In a rush of enthusiasm about a lean supply chain, some firms expect that their suppliers will embrace lean with equal passion. Passion for lean can be contagious, but getting suppliers to adopt lean requires much more work than lean inoculation or indoctrination. Before rushing off and sending out an announcement that suppliers should adopt lean, a lot more must be in place. Some enthusiastic suppliers may be eager to learn more about how to become lean, and you need to be prepared internally to work with them and have a path already thought through. The firm should first identify which suppliers would make the most business impact and from whom both they are you would derive the most benefit by their adopting lean; which are likely to be willing candidates for lean; and who is already on or at least contemplating a lean path. This can be done through a supplier segmentation exercise focused on lean.No, supplier segmentation isn’t just for sourcing. It can be used for lean supply chain and for supplier performance management. Segmentation is a way to determine appropriate resources for managing, developing relationships and working with suppliers, depending on their relative importance to the business. Segmentation is not a science. And it should not become a long, academic exercise, either. It is best when used as a team exercise to help come to a common understanding about and categorization of the current state and for identification of future opportunities for, in this case, lean in the supply chain.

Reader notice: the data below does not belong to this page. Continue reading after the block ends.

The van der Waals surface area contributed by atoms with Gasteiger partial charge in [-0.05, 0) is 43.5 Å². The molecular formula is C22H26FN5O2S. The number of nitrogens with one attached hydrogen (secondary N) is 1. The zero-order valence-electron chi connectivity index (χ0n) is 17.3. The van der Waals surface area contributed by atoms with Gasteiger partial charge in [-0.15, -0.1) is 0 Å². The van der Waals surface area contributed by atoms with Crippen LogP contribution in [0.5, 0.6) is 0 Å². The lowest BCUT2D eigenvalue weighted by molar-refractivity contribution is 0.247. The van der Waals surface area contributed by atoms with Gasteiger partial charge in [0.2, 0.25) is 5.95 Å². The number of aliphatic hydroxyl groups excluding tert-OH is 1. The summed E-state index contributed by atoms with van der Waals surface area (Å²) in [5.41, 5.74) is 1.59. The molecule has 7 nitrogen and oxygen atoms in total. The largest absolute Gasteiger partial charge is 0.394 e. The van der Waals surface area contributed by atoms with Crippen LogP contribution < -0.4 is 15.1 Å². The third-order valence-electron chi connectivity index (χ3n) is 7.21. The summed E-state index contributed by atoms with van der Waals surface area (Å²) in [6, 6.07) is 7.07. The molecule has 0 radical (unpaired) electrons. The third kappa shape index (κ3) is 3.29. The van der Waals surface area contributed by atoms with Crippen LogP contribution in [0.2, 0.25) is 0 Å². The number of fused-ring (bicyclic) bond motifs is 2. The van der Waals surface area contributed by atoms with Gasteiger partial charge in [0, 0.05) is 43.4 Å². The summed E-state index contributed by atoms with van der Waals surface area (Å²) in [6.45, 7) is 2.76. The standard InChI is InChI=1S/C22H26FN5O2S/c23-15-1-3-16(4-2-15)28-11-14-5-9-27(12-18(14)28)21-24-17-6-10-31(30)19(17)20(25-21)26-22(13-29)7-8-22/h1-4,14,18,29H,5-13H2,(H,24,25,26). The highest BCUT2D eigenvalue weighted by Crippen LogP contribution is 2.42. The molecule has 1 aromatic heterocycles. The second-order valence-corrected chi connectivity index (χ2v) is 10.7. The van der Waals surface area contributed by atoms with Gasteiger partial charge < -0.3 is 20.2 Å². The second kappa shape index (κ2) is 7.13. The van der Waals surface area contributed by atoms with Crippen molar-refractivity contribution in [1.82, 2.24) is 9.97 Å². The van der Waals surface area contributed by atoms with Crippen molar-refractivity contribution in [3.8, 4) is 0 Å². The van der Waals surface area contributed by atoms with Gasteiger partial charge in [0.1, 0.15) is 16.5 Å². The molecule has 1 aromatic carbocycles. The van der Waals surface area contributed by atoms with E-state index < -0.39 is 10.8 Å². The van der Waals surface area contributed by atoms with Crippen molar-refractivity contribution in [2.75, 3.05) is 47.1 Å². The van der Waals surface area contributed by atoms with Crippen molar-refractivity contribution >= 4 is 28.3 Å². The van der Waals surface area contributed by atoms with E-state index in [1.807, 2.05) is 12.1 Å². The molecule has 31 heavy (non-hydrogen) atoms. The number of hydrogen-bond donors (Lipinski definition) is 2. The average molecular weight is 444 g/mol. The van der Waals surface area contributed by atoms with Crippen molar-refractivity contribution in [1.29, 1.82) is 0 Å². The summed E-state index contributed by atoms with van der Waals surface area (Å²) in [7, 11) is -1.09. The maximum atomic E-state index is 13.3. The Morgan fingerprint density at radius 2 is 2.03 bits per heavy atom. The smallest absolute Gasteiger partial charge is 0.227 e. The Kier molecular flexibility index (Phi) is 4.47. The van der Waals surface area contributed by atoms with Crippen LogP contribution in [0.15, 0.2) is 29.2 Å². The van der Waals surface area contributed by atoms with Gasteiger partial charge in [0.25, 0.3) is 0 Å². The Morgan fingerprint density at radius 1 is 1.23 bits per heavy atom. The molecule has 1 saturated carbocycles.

For some strategic suppliers who are vital to and have a high impact on the business, lean supplier development may be the best path. That is, a customer firm may wish to get a supplier to adopt lean principles and practices throughout its business. We are talking real lean adoption, not lip-service lean adoption (which, unfortunately, is an all too common occurrence). However, for other types of suppliers, targeted lean projects geared toward a specific result may provide the best use of resources and a quick win that can help gain support and pave the way for more lean in the future.
Thus, supplier segmentation for lean is a good first step. Actually, there is a step that must be taken before the segmentation – defining first what a lean supply chain really means to your company.